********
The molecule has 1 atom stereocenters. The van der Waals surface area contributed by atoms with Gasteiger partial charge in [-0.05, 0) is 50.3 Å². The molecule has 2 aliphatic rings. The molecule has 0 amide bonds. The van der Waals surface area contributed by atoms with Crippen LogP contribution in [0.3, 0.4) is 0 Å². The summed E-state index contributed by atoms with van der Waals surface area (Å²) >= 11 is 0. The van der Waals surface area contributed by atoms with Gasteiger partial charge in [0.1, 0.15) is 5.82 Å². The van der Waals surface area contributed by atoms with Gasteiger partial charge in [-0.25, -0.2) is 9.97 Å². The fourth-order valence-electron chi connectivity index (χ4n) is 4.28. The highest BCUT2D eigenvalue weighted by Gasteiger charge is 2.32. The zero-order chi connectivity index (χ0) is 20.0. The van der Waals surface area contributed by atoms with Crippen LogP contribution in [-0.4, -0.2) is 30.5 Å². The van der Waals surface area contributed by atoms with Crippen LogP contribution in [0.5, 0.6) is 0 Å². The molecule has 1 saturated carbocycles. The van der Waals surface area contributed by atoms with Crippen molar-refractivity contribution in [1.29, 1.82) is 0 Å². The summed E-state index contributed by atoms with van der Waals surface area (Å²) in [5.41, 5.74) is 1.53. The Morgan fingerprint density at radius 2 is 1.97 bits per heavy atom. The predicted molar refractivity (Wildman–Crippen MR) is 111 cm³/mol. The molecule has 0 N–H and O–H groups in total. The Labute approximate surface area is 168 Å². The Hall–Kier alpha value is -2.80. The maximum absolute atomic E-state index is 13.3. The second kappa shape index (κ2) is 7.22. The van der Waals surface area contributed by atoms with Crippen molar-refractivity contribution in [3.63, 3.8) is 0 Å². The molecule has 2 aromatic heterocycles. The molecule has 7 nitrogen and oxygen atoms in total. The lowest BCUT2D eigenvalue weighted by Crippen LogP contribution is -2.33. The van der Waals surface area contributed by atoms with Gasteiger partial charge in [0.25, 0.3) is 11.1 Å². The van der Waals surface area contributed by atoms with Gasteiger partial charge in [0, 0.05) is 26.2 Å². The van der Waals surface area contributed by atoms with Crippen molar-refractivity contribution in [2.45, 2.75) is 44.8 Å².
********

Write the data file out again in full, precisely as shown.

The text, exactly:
The molecule has 1 atom stereocenters. The van der Waals surface area contributed by atoms with Gasteiger partial charge in [-0.05, 0) is 50.3 Å². The molecule has 2 aliphatic rings. The molecule has 0 amide bonds. The van der Waals surface area contributed by atoms with Crippen LogP contribution in [0.3, 0.4) is 0 Å². The summed E-state index contributed by atoms with van der Waals surface area (Å²) >= 11 is 0. The van der Waals surface area contributed by atoms with Gasteiger partial charge in [0.1, 0.15) is 5.82 Å². The van der Waals surface area contributed by atoms with Gasteiger partial charge in [-0.25, -0.2) is 9.97 Å². The fourth-order valence-electron chi connectivity index (χ4n) is 4.28. The highest BCUT2D eigenvalue weighted by Gasteiger charge is 2.32. The zero-order chi connectivity index (χ0) is 20.0. The van der Waals surface area contributed by atoms with Crippen LogP contribution in [-0.4, -0.2) is 30.5 Å². The van der Waals surface area contributed by atoms with Crippen LogP contribution in [0.5, 0.6) is 0 Å². The molecule has 1 saturated carbocycles. The van der Waals surface area contributed by atoms with Crippen molar-refractivity contribution in [1.29, 1.82) is 0 Å². The summed E-state index contributed by atoms with van der Waals surface area (Å²) in [5.41, 5.74) is 1.53. The Morgan fingerprint density at radius 2 is 1.97 bits per heavy atom. The predicted molar refractivity (Wildman–Crippen MR) is 111 cm³/mol. The molecule has 0 N–H and O–H groups in total. The Labute approximate surface area is 168 Å². The Hall–Kier alpha value is -2.80. The maximum absolute atomic E-state index is 13.3. The second kappa shape index (κ2) is 7.22. The van der Waals surface area contributed by atoms with Crippen molar-refractivity contribution in [3.63, 3.8) is 0 Å². The molecule has 2 aromatic heterocycles. The molecule has 7 nitrogen and oxygen atoms in total. The lowest BCUT2D eigenvalue weighted by Crippen LogP contribution is -2.33. The van der Waals surface area contributed by atoms with Gasteiger partial charge in [0.25, 0.3) is 11.1 Å². The van der Waals surface area contributed by atoms with Gasteiger partial charge in [0, 0.05) is 26.2 Å². The van der Waals surface area contributed by atoms with Crippen molar-refractivity contribution in [2.45, 2.75) is 44.8 Å².